MEXICO CITY — A Mexican union leader known for his combativeness announced a new labor federation Wednesday and said 150 unions have joined, the latest sign that the country’s long-dormant labor movement might be awakening.
Miners’ union leader Napoleon Gomez Urrutia said the umbrella organization is called the International Labor Confederation.
Despite its name, Mexican law prohibits the federation from having foreign ties. Rather, Gomez Urrutia said, “it will be a question of solidarity and strategic alliances.”
He said 150 Mexican unions had already joined and others are interested in doing so, while U.S. labor groups like the AFL-CIO and steel workers have expressed their support.
Big corporations operate in multiple countries, Gomez Urrutia said, and “it is time that we unions globalize ourselves as well.”
Gomez Urrutia was joined at the announcement by some of Mexico’s most feisty labor leaders, including Martin Esparza, head of the electrical workers’ union. At least one old-line labor group, the Regional Confederation of Mexican Workers, also participated, though by law it can’t formally join the new federation.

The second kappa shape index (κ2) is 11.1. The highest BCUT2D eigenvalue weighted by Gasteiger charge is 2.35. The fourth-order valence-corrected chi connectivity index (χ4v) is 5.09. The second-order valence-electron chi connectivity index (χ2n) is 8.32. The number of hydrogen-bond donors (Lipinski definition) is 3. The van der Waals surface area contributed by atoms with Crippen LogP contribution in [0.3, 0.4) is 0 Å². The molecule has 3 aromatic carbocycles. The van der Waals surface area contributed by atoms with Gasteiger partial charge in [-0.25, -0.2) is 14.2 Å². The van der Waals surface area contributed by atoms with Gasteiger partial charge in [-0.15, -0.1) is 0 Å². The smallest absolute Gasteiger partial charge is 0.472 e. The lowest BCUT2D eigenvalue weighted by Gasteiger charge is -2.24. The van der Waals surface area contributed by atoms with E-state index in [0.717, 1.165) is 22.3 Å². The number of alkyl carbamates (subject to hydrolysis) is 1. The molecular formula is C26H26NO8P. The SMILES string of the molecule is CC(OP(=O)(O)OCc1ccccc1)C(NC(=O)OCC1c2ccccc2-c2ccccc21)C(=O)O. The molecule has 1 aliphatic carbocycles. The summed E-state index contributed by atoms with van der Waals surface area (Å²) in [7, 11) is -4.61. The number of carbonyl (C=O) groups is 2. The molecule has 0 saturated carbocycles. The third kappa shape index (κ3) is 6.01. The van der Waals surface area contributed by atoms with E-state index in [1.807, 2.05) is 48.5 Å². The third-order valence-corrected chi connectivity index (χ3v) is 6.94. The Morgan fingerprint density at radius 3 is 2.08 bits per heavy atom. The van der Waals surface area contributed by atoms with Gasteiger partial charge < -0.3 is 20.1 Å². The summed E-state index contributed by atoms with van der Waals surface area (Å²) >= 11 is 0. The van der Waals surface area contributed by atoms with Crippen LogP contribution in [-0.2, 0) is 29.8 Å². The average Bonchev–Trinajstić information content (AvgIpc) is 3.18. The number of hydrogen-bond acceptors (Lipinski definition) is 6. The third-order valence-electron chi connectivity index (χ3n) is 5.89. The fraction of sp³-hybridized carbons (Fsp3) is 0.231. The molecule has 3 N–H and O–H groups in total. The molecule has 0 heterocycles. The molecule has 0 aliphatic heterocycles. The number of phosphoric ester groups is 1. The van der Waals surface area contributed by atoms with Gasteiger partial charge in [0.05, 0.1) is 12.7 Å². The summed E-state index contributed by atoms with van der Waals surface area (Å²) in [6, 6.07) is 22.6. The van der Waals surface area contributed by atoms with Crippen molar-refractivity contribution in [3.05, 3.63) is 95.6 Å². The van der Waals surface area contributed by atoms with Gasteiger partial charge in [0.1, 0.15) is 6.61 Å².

For decades, average manufacturing wages stagnated at $2 an hour or less in Mexico as pro-government labor unions allied with the once-dominant Instutitional Revolutionary Party kept workers in check. But a new fighting spirit has emerged in recent weeks.
About 25,000 workers staged a mass walkout at 48 “maquiladora” assembly plants in the border city of Matamoros beginning in January and won 20 percent wages hikes and bonuses. Their example has sparked wildcat walkouts at other businesses that aren’t unionized or belong to different federations.
Gomez Urrutia said the strikes could spread, and the new federation would support them.
“As long as the conditions of exploitation continue for these workers, not just on the border but across the country, there is a risk that these conflicts will break out,” he said. “We will always be ready to advise and support them.”
Gomez Urrutia, who is also a senator for President Andres Manuel Lopez Obrador’s Morena party, has been accused by some of engaging in extortionate negotiating tactics and mismanaging union funds. He calls those accusations “political persecution.”
The union leader praised Lopez Obrador’s policies, though he insisted the federation is “not a branch office of the government or Morena.” Asked why the new group’s banners are maroon-colored, as are those of Lopez Obrador’s party, he said, “I think that is a coincidence ... it wasn’t planned that way.”
Lopez Obrador has been wary of antagonizing corporate interests. But he unwittingly unleashed the Matamoros strikes by decreeing a doubling of the minimum wage in Mexico’s border zones, apparently unaware that some union contracts at the maquiladora plants are indexed to minimum wage increases.
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